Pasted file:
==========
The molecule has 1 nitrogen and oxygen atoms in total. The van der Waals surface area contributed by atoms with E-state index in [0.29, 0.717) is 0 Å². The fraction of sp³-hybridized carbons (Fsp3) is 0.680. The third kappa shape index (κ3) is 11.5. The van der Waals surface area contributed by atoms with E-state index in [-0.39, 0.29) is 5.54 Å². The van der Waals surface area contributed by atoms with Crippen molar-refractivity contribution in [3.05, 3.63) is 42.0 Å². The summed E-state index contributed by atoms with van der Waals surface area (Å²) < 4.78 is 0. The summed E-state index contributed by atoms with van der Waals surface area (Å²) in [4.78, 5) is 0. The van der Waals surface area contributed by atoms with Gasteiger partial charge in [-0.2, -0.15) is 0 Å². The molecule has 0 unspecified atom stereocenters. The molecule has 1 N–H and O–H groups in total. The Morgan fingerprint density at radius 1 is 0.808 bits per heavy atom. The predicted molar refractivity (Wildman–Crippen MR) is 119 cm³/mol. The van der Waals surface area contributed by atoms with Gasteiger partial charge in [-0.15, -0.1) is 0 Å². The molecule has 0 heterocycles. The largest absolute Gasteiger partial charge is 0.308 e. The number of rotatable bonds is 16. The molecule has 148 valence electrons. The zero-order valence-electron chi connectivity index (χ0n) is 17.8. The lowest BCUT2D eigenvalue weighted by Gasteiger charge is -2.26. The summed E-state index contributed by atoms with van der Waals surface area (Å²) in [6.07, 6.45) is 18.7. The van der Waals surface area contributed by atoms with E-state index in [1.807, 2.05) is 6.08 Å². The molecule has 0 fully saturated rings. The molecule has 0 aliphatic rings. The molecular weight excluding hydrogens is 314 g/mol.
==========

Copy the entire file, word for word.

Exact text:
The molecule has 1 nitrogen and oxygen atoms in total. The van der Waals surface area contributed by atoms with E-state index in [0.29, 0.717) is 0 Å². The fraction of sp³-hybridized carbons (Fsp3) is 0.680. The third kappa shape index (κ3) is 11.5. The van der Waals surface area contributed by atoms with E-state index in [-0.39, 0.29) is 5.54 Å². The van der Waals surface area contributed by atoms with Crippen molar-refractivity contribution in [3.05, 3.63) is 42.0 Å². The summed E-state index contributed by atoms with van der Waals surface area (Å²) < 4.78 is 0. The summed E-state index contributed by atoms with van der Waals surface area (Å²) in [4.78, 5) is 0. The van der Waals surface area contributed by atoms with Gasteiger partial charge in [-0.2, -0.15) is 0 Å². The molecule has 0 unspecified atom stereocenters. The molecule has 1 N–H and O–H groups in total. The Morgan fingerprint density at radius 1 is 0.808 bits per heavy atom. The predicted molar refractivity (Wildman–Crippen MR) is 119 cm³/mol. The van der Waals surface area contributed by atoms with Gasteiger partial charge in [-0.15, -0.1) is 0 Å². The molecule has 0 heterocycles. The largest absolute Gasteiger partial charge is 0.308 e. The number of rotatable bonds is 16. The molecule has 148 valence electrons. The zero-order valence-electron chi connectivity index (χ0n) is 17.8. The lowest BCUT2D eigenvalue weighted by Gasteiger charge is -2.26. The summed E-state index contributed by atoms with van der Waals surface area (Å²) in [6.07, 6.45) is 18.7. The van der Waals surface area contributed by atoms with E-state index in [1.807, 2.05) is 6.08 Å². The molecule has 0 fully saturated rings. The molecule has 0 aliphatic rings. The molecular weight excluding hydrogens is 314 g/mol.